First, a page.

Early last month, the iceberg cracked. (Earth Science).
Scientists first reported the 25-kilometer-long fissure in the Pine Island Glacier in satellite photos in January 2001 (SN: 5/12/01, p. 298). Since then, they've been able to detect the crack in images collected as far back as September 2000. After an adolescent growth spurt, the crevasse slowed its midlife advance to about 15 meters per day.
In May, researchers predicted that the crack would traverse the 40-km-wide glacier and calve a new berg in 12 to 18 months. However, images taken Nov. 11 reveal that the 600-square-kilometer, 400-m-thick slab of ice broke free ahead of that schedule and is now drifting northwest.
Satellite measurements show that Pine Island Glacier, already the fastest flowing ice stream on the continent, is thinning and speeding up (SN: 2/3/01, p. 70). The new iceberg represents about 7 years' worth of ice flow from the glacier, says Eric Rignot, a glaciologist at NASA's Jet Propulsion Laboratory in Pasadena, Calif. Because the ice was already floating before it calved from the continent, the new berg will have no effect on global sea levels. --S.P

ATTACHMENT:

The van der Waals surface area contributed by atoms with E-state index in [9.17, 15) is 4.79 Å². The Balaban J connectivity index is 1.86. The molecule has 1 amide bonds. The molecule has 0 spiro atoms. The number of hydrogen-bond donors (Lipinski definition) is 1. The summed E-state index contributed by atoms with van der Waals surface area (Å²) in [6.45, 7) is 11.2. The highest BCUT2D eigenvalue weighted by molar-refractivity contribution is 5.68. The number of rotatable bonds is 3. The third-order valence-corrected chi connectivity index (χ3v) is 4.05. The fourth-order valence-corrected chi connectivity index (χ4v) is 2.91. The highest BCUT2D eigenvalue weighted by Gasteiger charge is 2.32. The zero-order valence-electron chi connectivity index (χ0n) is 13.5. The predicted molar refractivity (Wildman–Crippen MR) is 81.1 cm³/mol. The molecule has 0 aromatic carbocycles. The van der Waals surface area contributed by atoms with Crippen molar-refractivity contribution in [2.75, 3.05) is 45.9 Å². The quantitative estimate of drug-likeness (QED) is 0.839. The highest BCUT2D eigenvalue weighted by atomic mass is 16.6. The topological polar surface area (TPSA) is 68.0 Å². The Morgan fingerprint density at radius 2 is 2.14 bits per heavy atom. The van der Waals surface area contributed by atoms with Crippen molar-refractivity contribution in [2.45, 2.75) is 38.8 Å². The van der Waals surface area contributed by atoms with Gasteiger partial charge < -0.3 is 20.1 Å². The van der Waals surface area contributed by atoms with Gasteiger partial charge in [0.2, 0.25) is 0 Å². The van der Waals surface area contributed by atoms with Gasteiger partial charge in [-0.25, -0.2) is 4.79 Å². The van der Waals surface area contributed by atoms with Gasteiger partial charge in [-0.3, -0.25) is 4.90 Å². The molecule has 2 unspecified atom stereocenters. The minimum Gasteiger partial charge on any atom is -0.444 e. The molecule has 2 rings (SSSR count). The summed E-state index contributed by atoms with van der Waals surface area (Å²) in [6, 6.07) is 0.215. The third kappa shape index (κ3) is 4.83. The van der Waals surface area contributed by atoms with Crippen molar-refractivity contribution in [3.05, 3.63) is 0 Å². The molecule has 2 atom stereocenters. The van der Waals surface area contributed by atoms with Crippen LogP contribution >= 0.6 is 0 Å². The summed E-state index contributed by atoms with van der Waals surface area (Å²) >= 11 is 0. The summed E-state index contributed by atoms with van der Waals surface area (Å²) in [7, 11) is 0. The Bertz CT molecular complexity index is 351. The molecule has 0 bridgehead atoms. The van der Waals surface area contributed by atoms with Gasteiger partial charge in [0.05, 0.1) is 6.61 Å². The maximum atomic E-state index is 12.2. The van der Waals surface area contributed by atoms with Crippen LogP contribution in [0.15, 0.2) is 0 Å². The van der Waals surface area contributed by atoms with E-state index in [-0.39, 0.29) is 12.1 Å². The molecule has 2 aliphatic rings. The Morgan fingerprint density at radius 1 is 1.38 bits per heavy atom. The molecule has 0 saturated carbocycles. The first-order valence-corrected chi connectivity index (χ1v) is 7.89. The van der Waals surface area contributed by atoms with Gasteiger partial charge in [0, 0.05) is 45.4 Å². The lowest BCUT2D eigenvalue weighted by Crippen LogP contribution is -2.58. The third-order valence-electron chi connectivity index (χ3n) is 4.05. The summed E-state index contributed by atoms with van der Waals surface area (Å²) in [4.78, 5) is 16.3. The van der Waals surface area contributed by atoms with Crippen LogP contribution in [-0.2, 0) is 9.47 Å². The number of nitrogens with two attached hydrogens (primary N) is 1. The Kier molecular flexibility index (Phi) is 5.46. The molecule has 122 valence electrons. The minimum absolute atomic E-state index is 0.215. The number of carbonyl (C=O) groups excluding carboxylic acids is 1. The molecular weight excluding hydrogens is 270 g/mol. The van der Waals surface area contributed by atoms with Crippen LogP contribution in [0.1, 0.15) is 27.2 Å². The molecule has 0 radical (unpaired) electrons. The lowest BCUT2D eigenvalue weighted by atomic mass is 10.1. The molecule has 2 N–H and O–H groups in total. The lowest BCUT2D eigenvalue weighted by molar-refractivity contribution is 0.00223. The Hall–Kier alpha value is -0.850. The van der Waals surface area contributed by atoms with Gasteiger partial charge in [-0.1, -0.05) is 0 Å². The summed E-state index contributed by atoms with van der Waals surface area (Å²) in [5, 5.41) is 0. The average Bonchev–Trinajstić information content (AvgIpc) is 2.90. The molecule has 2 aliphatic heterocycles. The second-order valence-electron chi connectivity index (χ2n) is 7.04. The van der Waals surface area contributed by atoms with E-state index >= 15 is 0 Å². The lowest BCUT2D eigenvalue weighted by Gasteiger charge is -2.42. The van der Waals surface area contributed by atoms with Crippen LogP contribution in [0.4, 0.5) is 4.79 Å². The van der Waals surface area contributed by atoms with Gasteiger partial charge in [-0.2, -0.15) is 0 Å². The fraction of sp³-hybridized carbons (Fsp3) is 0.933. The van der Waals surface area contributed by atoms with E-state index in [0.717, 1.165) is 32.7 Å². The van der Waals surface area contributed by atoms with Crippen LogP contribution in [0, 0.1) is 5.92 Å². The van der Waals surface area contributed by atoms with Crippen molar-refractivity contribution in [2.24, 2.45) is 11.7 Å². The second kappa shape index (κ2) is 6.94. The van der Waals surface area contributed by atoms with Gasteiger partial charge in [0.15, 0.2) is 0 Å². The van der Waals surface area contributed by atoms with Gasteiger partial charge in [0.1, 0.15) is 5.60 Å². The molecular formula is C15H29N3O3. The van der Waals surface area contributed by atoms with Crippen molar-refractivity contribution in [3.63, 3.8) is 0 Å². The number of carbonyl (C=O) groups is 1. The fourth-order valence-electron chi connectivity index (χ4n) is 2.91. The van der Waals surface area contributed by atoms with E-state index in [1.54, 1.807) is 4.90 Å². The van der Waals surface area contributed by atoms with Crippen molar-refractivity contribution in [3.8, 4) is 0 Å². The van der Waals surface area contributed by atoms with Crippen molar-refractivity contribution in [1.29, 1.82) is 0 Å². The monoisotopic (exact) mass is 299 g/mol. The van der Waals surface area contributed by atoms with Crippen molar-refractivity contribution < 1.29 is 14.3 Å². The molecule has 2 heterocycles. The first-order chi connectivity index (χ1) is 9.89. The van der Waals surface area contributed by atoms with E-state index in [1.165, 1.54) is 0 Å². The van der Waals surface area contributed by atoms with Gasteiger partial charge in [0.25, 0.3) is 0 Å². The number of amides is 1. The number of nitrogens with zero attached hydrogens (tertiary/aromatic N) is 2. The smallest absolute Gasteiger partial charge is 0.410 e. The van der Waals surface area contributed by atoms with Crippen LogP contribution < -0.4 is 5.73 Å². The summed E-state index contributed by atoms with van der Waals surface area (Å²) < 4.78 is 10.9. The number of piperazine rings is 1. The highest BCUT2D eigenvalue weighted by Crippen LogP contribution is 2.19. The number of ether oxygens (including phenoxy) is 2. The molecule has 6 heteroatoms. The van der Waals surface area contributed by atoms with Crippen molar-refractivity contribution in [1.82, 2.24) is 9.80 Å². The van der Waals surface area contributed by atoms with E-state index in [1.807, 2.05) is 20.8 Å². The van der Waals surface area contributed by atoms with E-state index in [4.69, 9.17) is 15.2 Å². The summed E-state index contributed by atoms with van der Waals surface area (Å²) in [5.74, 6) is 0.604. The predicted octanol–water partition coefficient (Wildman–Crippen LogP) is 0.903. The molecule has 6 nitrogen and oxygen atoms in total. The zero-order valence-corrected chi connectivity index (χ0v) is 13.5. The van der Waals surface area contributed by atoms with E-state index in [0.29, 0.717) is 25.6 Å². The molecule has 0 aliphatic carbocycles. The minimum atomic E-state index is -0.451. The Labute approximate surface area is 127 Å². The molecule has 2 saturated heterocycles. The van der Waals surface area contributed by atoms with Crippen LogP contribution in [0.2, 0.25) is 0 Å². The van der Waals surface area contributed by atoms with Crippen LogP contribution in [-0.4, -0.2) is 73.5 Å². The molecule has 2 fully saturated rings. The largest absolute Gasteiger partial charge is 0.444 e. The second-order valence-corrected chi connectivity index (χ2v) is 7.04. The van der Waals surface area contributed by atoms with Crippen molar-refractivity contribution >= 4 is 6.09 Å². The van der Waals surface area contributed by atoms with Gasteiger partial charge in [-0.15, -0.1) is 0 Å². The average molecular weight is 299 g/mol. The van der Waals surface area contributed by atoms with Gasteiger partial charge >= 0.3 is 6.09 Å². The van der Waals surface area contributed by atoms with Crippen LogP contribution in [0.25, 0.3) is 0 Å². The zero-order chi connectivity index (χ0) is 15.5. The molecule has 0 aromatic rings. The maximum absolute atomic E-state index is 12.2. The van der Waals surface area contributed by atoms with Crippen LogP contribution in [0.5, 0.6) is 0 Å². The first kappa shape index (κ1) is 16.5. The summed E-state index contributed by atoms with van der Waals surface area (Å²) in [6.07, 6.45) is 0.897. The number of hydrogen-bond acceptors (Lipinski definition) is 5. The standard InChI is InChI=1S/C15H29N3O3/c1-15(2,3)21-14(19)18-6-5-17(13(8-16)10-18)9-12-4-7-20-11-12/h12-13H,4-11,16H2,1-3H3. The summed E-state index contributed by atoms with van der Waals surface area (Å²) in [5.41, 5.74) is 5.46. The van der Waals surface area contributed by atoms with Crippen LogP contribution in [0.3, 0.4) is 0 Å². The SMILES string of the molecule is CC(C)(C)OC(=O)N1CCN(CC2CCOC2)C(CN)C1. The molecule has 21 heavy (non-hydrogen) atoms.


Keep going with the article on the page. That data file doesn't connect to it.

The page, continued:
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|Title Annotation:||iceberg breaks from Pine Island Glacier|
|Article Type:||Brief Article|
|Date:||Dec 15, 2001|
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